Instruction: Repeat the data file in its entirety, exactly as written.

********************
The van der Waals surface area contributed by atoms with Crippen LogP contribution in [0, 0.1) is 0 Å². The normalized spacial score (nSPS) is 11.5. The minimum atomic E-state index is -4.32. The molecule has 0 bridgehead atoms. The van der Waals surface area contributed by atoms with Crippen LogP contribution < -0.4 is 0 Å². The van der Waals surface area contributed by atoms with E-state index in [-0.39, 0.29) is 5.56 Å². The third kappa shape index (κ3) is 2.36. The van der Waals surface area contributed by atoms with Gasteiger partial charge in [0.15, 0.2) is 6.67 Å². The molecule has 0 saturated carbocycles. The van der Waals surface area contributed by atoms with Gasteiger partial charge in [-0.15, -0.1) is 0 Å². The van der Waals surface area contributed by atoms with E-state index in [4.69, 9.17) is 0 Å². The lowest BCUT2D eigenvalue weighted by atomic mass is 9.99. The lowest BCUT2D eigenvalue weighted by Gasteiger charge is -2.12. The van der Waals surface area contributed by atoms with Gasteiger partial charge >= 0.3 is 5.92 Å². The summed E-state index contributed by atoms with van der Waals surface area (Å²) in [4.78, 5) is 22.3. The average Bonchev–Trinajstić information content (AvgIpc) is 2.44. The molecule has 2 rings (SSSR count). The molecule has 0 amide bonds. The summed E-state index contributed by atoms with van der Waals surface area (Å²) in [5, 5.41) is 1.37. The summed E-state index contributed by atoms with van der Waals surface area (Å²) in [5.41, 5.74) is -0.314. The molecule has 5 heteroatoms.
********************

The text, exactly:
The van der Waals surface area contributed by atoms with Crippen LogP contribution in [0, 0.1) is 0 Å². The normalized spacial score (nSPS) is 11.5. The minimum atomic E-state index is -4.32. The molecule has 0 bridgehead atoms. The van der Waals surface area contributed by atoms with Crippen LogP contribution < -0.4 is 0 Å². The van der Waals surface area contributed by atoms with E-state index in [-0.39, 0.29) is 5.56 Å². The third kappa shape index (κ3) is 2.36. The van der Waals surface area contributed by atoms with Gasteiger partial charge in [0.15, 0.2) is 6.67 Å². The molecule has 0 saturated carbocycles. The van der Waals surface area contributed by atoms with Gasteiger partial charge in [-0.15, -0.1) is 0 Å². The van der Waals surface area contributed by atoms with E-state index in [4.69, 9.17) is 0 Å². The lowest BCUT2D eigenvalue weighted by atomic mass is 9.99. The lowest BCUT2D eigenvalue weighted by Gasteiger charge is -2.12. The van der Waals surface area contributed by atoms with Gasteiger partial charge >= 0.3 is 5.92 Å². The summed E-state index contributed by atoms with van der Waals surface area (Å²) in [4.78, 5) is 22.3. The average Bonchev–Trinajstić information content (AvgIpc) is 2.44. The molecule has 2 rings (SSSR count). The molecule has 0 amide bonds. The summed E-state index contributed by atoms with van der Waals surface area (Å²) in [5, 5.41) is 1.37. The summed E-state index contributed by atoms with van der Waals surface area (Å²) in [5.41, 5.74) is -0.314. The molecule has 5 heteroatoms.